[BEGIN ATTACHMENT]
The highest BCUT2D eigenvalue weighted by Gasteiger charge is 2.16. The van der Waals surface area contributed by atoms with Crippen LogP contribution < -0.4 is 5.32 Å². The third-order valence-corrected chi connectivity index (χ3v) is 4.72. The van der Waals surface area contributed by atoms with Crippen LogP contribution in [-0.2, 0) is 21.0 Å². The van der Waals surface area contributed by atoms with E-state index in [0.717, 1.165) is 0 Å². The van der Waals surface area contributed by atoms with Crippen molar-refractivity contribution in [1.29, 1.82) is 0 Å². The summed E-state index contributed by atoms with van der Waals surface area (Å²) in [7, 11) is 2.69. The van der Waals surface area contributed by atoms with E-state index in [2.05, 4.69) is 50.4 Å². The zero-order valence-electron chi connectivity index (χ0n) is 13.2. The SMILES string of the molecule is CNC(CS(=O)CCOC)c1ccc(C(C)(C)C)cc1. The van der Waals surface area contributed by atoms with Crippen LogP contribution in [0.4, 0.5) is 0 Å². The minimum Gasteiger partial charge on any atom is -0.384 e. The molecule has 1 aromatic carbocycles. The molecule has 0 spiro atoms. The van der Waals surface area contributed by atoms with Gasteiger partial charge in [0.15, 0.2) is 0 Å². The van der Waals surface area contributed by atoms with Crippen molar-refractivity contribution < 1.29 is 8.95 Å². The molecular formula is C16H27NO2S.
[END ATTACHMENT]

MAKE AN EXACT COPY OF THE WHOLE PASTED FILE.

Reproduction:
The highest BCUT2D eigenvalue weighted by Gasteiger charge is 2.16. The van der Waals surface area contributed by atoms with Crippen LogP contribution < -0.4 is 5.32 Å². The third-order valence-corrected chi connectivity index (χ3v) is 4.72. The van der Waals surface area contributed by atoms with Crippen LogP contribution in [-0.2, 0) is 21.0 Å². The van der Waals surface area contributed by atoms with E-state index in [0.717, 1.165) is 0 Å². The van der Waals surface area contributed by atoms with Crippen molar-refractivity contribution in [1.29, 1.82) is 0 Å². The summed E-state index contributed by atoms with van der Waals surface area (Å²) in [7, 11) is 2.69. The van der Waals surface area contributed by atoms with E-state index in [2.05, 4.69) is 50.4 Å². The zero-order valence-electron chi connectivity index (χ0n) is 13.2. The SMILES string of the molecule is CNC(CS(=O)CCOC)c1ccc(C(C)(C)C)cc1. The van der Waals surface area contributed by atoms with Crippen LogP contribution in [0.4, 0.5) is 0 Å². The minimum Gasteiger partial charge on any atom is -0.384 e. The molecule has 1 aromatic carbocycles. The molecule has 0 spiro atoms. The van der Waals surface area contributed by atoms with Gasteiger partial charge in [0.15, 0.2) is 0 Å². The van der Waals surface area contributed by atoms with Crippen molar-refractivity contribution < 1.29 is 8.95 Å². The molecular formula is C16H27NO2S.